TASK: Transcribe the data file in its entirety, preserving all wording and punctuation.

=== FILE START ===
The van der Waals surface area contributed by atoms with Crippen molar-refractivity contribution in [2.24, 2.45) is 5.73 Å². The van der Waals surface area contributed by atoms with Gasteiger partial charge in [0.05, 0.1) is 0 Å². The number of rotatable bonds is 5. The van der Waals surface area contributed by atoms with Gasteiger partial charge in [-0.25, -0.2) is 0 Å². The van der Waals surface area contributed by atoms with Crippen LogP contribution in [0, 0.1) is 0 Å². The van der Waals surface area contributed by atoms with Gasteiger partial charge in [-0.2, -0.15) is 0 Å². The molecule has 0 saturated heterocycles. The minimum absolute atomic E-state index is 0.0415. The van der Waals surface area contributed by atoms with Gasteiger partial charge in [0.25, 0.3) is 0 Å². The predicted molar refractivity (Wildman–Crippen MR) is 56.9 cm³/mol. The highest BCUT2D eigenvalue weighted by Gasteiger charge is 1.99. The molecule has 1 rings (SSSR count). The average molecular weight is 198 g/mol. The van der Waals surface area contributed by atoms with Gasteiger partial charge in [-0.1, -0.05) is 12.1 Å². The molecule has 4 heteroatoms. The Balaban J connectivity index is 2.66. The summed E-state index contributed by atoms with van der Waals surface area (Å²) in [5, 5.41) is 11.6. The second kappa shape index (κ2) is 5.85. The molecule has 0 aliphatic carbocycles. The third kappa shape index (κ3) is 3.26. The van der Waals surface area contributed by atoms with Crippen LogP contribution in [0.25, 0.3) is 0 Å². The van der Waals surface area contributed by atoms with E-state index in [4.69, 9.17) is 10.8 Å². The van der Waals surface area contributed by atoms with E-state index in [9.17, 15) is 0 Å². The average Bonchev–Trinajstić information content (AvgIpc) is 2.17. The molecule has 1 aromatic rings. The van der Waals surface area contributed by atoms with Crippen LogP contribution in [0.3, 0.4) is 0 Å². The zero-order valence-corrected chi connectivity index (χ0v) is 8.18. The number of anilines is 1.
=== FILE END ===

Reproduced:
The van der Waals surface area contributed by atoms with Crippen molar-refractivity contribution in [2.24, 2.45) is 5.73 Å². The van der Waals surface area contributed by atoms with Gasteiger partial charge in [0.05, 0.1) is 0 Å². The number of rotatable bonds is 5. The van der Waals surface area contributed by atoms with Gasteiger partial charge in [-0.25, -0.2) is 0 Å². The van der Waals surface area contributed by atoms with Crippen LogP contribution in [0, 0.1) is 0 Å². The van der Waals surface area contributed by atoms with Gasteiger partial charge in [-0.2, -0.15) is 0 Å². The molecule has 0 saturated heterocycles. The minimum absolute atomic E-state index is 0.0415. The van der Waals surface area contributed by atoms with Gasteiger partial charge in [0.25, 0.3) is 0 Å². The predicted molar refractivity (Wildman–Crippen MR) is 56.9 cm³/mol. The highest BCUT2D eigenvalue weighted by Gasteiger charge is 1.99. The molecule has 1 rings (SSSR count). The average molecular weight is 198 g/mol. The van der Waals surface area contributed by atoms with Gasteiger partial charge in [-0.1, -0.05) is 12.1 Å². The molecule has 4 heteroatoms. The Balaban J connectivity index is 2.66. The summed E-state index contributed by atoms with van der Waals surface area (Å²) in [5, 5.41) is 11.6. The second kappa shape index (κ2) is 5.85. The molecule has 0 aliphatic carbocycles. The third kappa shape index (κ3) is 3.26. The van der Waals surface area contributed by atoms with Crippen LogP contribution in [0.25, 0.3) is 0 Å². The van der Waals surface area contributed by atoms with E-state index in [4.69, 9.17) is 10.8 Å². The van der Waals surface area contributed by atoms with E-state index in [9.17, 15) is 0 Å². The average Bonchev–Trinajstić information content (AvgIpc) is 2.17. The molecule has 1 aromatic rings. The van der Waals surface area contributed by atoms with Crippen LogP contribution in [0.3, 0.4) is 0 Å². The zero-order valence-corrected chi connectivity index (χ0v) is 8.18. The number of anilines is 1.